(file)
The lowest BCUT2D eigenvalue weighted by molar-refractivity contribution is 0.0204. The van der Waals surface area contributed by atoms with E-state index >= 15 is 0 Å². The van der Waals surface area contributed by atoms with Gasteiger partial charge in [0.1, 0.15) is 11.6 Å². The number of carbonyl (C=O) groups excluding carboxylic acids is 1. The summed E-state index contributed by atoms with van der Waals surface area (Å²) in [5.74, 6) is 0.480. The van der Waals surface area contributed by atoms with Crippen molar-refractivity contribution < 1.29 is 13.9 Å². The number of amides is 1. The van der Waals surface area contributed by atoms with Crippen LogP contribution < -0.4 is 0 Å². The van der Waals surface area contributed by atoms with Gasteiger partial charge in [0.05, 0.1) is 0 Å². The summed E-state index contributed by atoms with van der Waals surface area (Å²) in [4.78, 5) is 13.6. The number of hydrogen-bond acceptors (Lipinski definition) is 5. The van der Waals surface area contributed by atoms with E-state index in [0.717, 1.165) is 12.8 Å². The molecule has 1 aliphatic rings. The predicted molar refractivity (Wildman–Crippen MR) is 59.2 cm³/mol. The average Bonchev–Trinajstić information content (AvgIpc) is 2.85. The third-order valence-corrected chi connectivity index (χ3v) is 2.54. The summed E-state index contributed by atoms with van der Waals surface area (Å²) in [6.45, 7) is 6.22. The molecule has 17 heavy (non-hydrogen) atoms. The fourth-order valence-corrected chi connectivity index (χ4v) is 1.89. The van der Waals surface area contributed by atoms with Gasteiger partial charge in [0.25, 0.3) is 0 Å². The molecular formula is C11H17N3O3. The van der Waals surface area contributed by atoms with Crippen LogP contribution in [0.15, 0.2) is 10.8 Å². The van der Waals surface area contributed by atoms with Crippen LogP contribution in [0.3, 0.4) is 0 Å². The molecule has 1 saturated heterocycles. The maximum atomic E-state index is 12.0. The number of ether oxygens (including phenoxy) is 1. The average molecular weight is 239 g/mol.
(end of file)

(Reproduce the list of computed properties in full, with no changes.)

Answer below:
The lowest BCUT2D eigenvalue weighted by molar-refractivity contribution is 0.0204. The van der Waals surface area contributed by atoms with E-state index >= 15 is 0 Å². The van der Waals surface area contributed by atoms with Gasteiger partial charge in [0.1, 0.15) is 11.6 Å². The number of carbonyl (C=O) groups excluding carboxylic acids is 1. The summed E-state index contributed by atoms with van der Waals surface area (Å²) in [5.74, 6) is 0.480. The van der Waals surface area contributed by atoms with Crippen molar-refractivity contribution < 1.29 is 13.9 Å². The number of amides is 1. The van der Waals surface area contributed by atoms with Crippen LogP contribution < -0.4 is 0 Å². The van der Waals surface area contributed by atoms with Gasteiger partial charge in [0.05, 0.1) is 0 Å². The summed E-state index contributed by atoms with van der Waals surface area (Å²) in [4.78, 5) is 13.6. The number of hydrogen-bond acceptors (Lipinski definition) is 5. The van der Waals surface area contributed by atoms with E-state index in [0.717, 1.165) is 12.8 Å². The molecule has 1 aliphatic rings. The predicted molar refractivity (Wildman–Crippen MR) is 59.2 cm³/mol. The average Bonchev–Trinajstić information content (AvgIpc) is 2.85. The third-order valence-corrected chi connectivity index (χ3v) is 2.54. The summed E-state index contributed by atoms with van der Waals surface area (Å²) in [6.45, 7) is 6.22. The molecule has 17 heavy (non-hydrogen) atoms. The fourth-order valence-corrected chi connectivity index (χ4v) is 1.89. The van der Waals surface area contributed by atoms with Gasteiger partial charge in [0.25, 0.3) is 0 Å². The molecular formula is C11H17N3O3. The van der Waals surface area contributed by atoms with Crippen LogP contribution in [0.15, 0.2) is 10.8 Å². The van der Waals surface area contributed by atoms with Crippen LogP contribution in [0.3, 0.4) is 0 Å². The molecule has 1 saturated heterocycles. The maximum atomic E-state index is 12.0. The number of ether oxygens (including phenoxy) is 1. The average molecular weight is 239 g/mol.